warning of pending commit attempt.

Marko Zec zec at icir.org
Thu Feb 28 03:08:34 UTC 2008

On Wednesday 27 February 2008 00:24:26 Kris Kennaway wrote:
> Julian Elischer wrote:
> > Kris Kennaway wrote:
> >> Julian Elischer wrote:
> >>> Andre Oppermann wrote:
> >>>> Brooks Davis wrote:
> >>>>> On Mon, Feb 25, 2008 at 08:44:56PM -0800, Julian Elischer wrote:
> >>>>>> At some stage in the next few weeks I will be trying to commit
> >>>>>> Marco Zec's vimage code to -current. (only 'trying' not
> >>>>>> for technical reasons, but political).
> >>>>
> >>>> ...
> >>>>
> >>>>>> Why now?
> >>>>>>  The code is in a shape where teh compiled out version of hte
> >>>>>> system is stable. In the compiled in version, it is functional
> >>>>>> enough to provide nearly all of what people want. It needs
> >>>>>> people with other interests to adapt it to their purposes and
> >>>>>> use it so that it can become a solid product for future
> >>>>>> releases.
> >>>>>
> >>>>> The website has a snapshot with a date over a month old and
> >>>>> many comments about unstable interfaces.  I've seen zero
> >>>>> reports of substantial testing...
> >>>>
> >>>> What about locking and SMP scalability?  Any new choke points?
> >>>
> >>> not that I've seen.
> >>
> >> That's a less than resounding endorsement :)
> >
> > do the 10Gb ethernet adapters have any major problems?
> > are you willing to answer "no"?
> > should we then rip them from the tree?
> Those are small, isolated components, so hardly the same thing as a
> major architectural change that touches every part of the protocol
> stack.
> But if someone came along and said "I am going to replace the 10ge
> drivers, but I dunno how well they perform" I'd say precisely the
> same thing.
> Presumably someone (if not you, then Marko) has enough of a grasp of
> the architectural changes being proposed to comment about what
> changes (if any) were made to synchronisation models, and whether
> there are new sources of performance overhead introduced.
> That person can answer Andre's question.

OK first my appologies to everybody for being late in jumping into this 
thread...  I'll attempt to address a few questions rised so far in a 
random order, but SMP scalability definitely tops the list...

I think it's safe to assume that network stack instances / vimages will 
have lifetime frequencies similar to those of jails, i.e. once they get 
instantiated, in typical applications vimages would remain static over 
extended periods of time, rather than created and teared off thousands 
of times per second like TCP sessions or sockets in general.  Hence, 
synchronizing access to global vimage or vnet lists can be probably 
accomplished using rmlocks which are essentially free for read-only 
consumers.  The current code in p4 still uses a handcrafted shared / 
exclusive refcounted locking scheme with refcounts protected by a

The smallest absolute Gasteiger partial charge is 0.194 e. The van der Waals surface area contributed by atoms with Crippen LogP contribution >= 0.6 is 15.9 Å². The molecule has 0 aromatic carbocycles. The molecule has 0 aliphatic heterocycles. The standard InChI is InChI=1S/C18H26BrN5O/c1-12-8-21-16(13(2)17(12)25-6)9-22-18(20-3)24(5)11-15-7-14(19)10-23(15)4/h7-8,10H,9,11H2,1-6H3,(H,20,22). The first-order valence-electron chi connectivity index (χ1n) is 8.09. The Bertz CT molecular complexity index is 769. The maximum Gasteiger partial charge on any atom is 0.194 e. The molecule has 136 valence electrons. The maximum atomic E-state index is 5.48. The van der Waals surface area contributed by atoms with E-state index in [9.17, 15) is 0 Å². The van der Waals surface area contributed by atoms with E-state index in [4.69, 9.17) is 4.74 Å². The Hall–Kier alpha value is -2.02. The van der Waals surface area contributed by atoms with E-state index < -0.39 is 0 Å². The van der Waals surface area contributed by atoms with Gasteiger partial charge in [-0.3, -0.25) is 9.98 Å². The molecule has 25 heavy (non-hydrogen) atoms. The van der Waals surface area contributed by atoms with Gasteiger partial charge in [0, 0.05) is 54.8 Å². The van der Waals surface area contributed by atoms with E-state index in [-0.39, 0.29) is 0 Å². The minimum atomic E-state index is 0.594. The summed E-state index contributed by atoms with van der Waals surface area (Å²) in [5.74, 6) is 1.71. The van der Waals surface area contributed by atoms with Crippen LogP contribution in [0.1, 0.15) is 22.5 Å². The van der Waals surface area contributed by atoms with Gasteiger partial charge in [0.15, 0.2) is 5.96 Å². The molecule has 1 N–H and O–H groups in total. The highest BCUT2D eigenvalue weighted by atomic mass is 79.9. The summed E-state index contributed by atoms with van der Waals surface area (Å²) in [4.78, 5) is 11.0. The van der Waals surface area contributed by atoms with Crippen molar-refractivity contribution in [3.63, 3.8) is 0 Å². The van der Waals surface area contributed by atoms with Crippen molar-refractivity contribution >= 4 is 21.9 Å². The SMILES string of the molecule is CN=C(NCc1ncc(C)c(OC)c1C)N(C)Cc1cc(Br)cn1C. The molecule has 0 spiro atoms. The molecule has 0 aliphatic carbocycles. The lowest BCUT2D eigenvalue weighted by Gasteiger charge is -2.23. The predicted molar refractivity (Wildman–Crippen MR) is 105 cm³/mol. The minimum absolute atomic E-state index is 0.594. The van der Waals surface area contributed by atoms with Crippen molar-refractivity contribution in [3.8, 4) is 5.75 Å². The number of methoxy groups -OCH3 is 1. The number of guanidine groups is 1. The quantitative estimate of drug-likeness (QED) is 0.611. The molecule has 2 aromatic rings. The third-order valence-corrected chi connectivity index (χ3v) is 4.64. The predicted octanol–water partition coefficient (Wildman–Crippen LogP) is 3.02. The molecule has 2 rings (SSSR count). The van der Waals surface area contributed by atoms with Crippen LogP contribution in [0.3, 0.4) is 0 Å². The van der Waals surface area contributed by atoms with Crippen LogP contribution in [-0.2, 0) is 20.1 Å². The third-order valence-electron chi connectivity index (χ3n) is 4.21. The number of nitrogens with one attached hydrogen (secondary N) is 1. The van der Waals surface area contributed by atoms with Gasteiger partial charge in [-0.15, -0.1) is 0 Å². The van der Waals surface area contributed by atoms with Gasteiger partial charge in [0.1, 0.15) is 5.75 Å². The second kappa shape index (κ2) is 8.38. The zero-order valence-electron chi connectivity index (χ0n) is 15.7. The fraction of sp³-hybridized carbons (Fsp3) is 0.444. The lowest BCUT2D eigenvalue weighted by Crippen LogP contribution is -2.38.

spinlock, since in 7.0 we don't have rmlocks yet, but I'll try 
converting those to rmlocks in the "official" p4 vimage branch which is 
tracking HEAD.

Another thing to note is that the frequency of read-only iterations over 
vnets is also quite low - mostly this needs to be done only in 
slowtimo(), fasttimo() and drain() networking handlers, i.e. only a 
couple of times per second.  All iteration points are easy to fgrep for 
in the code given that they are always implemented using VNET_ITERLOOP 
macros, which simply vanish away when the kernel is compiled without 
options VIMAGE.  But most importantly on the performance critical 
datapaths (i.e. socket - TCP - IP - link layer - device drivers, and 
vice versa) no additional synchronization points / bottlenecks were 
introduced.  In fact, the framework opens up the possibility to 
replicate some of the existing choked locks over multiple vnets, 
potentially reducing contention in cases where load would be evenly 
spread over multiple vimages / vnets.

Other people have asked about vimages and jails: yes it is possible to 
run multiple jails inside a vimage / vnet, with the original semantics 
of jails completely preserved.

Non-developers accessing the code: after freebsd.org's p4 to anoncvs 
autosyncer died last summer I've tried posting source tarballs every 
few weeks on the project's somewhat obscure web site (that Julian has 
advertised every now and then on this list): http://imunes.net/virtnet/  
I've just dumped a diff against -HEAD there, and will post new tarballs 
in a few minutes as well.

Impact of the changes on device drivers: in general no changes were 
needed at the device driver layer, as drivers do not need to be aware 
that they are running on a virtualized kernel.  Each NICs is logically 
attached to one and only one network stack instance at a time, and it 
receives data from upper layers and feeds the upper layers with mbufs 
in exactly the same manner as it does on the standard kernel.  It is 
the link layer that demultiplexes the incoming traffic to the 
appropriate stack instance...

Overall, there's a lot of cleanup and possibly restructuring work left 
to be done on the vimage code in p4, with documenting the new 
interfaces probably being the top priority.  I'm glad to see such a 
considerable amount of (sudden) interest for pushing this code into the 
main tree, so now being smoked out of my rathole I'll be happy to work 
with Julian and other folks to bring the vimage code closer to CVS and 
help maintaining it one way or another once it hopefully gets there, be 
it weeks or months until we reach that point - the sooner the better of 



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